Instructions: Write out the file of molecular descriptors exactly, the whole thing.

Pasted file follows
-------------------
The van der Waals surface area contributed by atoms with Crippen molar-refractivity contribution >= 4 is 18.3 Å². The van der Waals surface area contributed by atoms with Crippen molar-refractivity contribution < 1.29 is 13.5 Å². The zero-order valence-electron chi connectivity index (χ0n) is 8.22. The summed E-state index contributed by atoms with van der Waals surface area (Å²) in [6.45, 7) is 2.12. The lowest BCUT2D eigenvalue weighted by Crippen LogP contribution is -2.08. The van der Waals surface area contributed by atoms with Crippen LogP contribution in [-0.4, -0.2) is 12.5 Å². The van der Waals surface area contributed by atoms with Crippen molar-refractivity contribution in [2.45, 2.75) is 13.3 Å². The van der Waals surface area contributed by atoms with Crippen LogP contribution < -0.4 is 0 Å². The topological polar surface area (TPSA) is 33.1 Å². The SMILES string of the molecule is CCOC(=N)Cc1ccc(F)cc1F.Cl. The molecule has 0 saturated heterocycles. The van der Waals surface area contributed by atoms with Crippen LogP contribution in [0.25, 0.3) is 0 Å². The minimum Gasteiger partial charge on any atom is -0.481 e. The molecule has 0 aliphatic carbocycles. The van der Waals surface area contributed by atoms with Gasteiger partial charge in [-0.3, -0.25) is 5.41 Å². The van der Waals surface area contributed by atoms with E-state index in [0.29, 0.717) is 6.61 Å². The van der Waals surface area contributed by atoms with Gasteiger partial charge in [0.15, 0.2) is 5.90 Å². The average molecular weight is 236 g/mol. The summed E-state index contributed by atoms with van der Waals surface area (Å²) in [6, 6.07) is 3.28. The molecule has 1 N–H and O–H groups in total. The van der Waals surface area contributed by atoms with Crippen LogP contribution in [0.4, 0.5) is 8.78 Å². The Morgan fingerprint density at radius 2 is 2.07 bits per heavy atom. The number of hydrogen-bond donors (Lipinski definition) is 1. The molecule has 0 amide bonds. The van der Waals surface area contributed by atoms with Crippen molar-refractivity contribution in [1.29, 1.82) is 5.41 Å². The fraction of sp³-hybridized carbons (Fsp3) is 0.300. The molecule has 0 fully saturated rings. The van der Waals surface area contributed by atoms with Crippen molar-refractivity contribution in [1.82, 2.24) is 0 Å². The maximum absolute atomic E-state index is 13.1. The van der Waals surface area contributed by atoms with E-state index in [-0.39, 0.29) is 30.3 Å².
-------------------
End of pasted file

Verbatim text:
The van der Waals surface area contributed by atoms with Crippen molar-refractivity contribution >= 4 is 18.3 Å². The van der Waals surface area contributed by atoms with Crippen molar-refractivity contribution < 1.29 is 13.5 Å². The zero-order valence-electron chi connectivity index (χ0n) is 8.22. The summed E-state index contributed by atoms with van der Waals surface area (Å²) in [6.45, 7) is 2.12. The lowest BCUT2D eigenvalue weighted by Crippen LogP contribution is -2.08. The van der Waals surface area contributed by atoms with Crippen LogP contribution in [-0.4, -0.2) is 12.5 Å². The van der Waals surface area contributed by atoms with Crippen molar-refractivity contribution in [2.45, 2.75) is 13.3 Å². The van der Waals surface area contributed by atoms with Crippen LogP contribution < -0.4 is 0 Å². The topological polar surface area (TPSA) is 33.1 Å². The SMILES string of the molecule is CCOC(=N)Cc1ccc(F)cc1F.Cl. The molecule has 0 saturated heterocycles. The van der Waals surface area contributed by atoms with Crippen LogP contribution in [0.25, 0.3) is 0 Å². The minimum Gasteiger partial charge on any atom is -0.481 e. The molecule has 0 aliphatic carbocycles. The van der Waals surface area contributed by atoms with Gasteiger partial charge in [-0.3, -0.25) is 5.41 Å². The van der Waals surface area contributed by atoms with E-state index in [0.29, 0.717) is 6.61 Å². The van der Waals surface area contributed by atoms with Gasteiger partial charge in [0.15, 0.2) is 5.90 Å². The average molecular weight is 236 g/mol. The summed E-state index contributed by atoms with van der Waals surface area (Å²) in [6, 6.07) is 3.28. The molecule has 1 N–H and O–H groups in total. The van der Waals surface area contributed by atoms with Crippen LogP contribution in [0.4, 0.5) is 8.78 Å². The Morgan fingerprint density at radius 2 is 2.07 bits per heavy atom. The number of hydrogen-bond donors (Lipinski definition) is 1. The molecule has 0 amide bonds. The van der Waals surface area contributed by atoms with Crippen molar-refractivity contribution in [1.29, 1.82) is 5.41 Å². The fraction of sp³-hybridized carbons (Fsp3) is 0.300. The molecule has 0 fully saturated rings. The van der Waals surface area contributed by atoms with Crippen molar-refractivity contribution in [1.82, 2.24) is 0 Å². The maximum absolute atomic E-state index is 13.1. The van der Waals surface area contributed by atoms with E-state index in [-0.39, 0.29) is 30.3 Å².